We will stop at several points to tell us the trail’s history, the ruins along the way, and the Inca people and their struggle for survival.

Our guides are passionate about the history of their ancestors, and over time you will realize that they are not telling you stories taken from tour guides but that their knowledge is much more profound. He had spent time studying the mountains with the Inca descendants in college, so he had a unique perspective of the area.

Day 2:

We woke up at 5 am to the bustle and trajín of the outside. Take a hot drink while you rub your eyes to finish waking up. You will have tea, wash up and pack only what is necessary.

The weather was chilly when we started the day’s hike: the dew clung to the sides of the trail, and I could see my breath with every wearisome exhale. We already felt the altitude and still had over a thousand meters ahead.

The climb to the Pass of the “Dead Woman Pass” was relentless. The ancient Inca path comprised substantial stone steps. Your heart will beat wildly, and your lungs will be strained and seem too small; this will happen to you every step of the way.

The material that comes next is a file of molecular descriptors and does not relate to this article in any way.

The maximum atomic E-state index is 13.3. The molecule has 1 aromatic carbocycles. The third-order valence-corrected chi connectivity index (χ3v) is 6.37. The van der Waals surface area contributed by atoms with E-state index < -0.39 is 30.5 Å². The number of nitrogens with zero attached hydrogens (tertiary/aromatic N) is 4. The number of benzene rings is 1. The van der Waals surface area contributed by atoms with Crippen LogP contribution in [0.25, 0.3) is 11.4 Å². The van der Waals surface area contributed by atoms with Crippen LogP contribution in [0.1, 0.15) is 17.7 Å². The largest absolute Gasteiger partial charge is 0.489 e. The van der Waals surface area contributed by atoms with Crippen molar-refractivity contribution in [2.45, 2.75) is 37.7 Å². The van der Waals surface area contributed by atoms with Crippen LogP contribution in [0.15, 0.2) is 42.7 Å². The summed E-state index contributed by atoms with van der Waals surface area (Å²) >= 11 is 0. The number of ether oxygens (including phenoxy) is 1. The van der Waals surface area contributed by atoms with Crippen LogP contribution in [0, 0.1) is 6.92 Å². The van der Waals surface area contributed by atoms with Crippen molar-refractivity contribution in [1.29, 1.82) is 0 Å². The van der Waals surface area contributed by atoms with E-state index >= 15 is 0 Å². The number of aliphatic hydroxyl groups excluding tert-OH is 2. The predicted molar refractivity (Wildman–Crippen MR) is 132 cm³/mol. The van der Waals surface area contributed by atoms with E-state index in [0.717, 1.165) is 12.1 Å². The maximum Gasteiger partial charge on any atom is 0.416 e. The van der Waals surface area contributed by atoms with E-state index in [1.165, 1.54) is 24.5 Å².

We will make a 600-meter descent along a beautiful stone trail that will plunge into the valley.

Don’t think this will be easy; you must control those loose legs with much concentration. We will climb another 400 meters in the afternoon before descending to a more jungle valley. We crossed the valley to find our camp overlooking the Inca ruins.

With the fog, you will have a creepy atmosphere to the landscape but also provide some insulating warmth. After 10 miles of hiking, we need an “I beat you” to fall asleep deeply.

Day 3

On Day 03, it was dealt we would make a descent for almost 800 meters. This is where we will need the hiking stick we were advised to take! We will descend through the tree line, penetrating a jungle landscape, where we can understand how the jungle hid Machu Picchu for many years.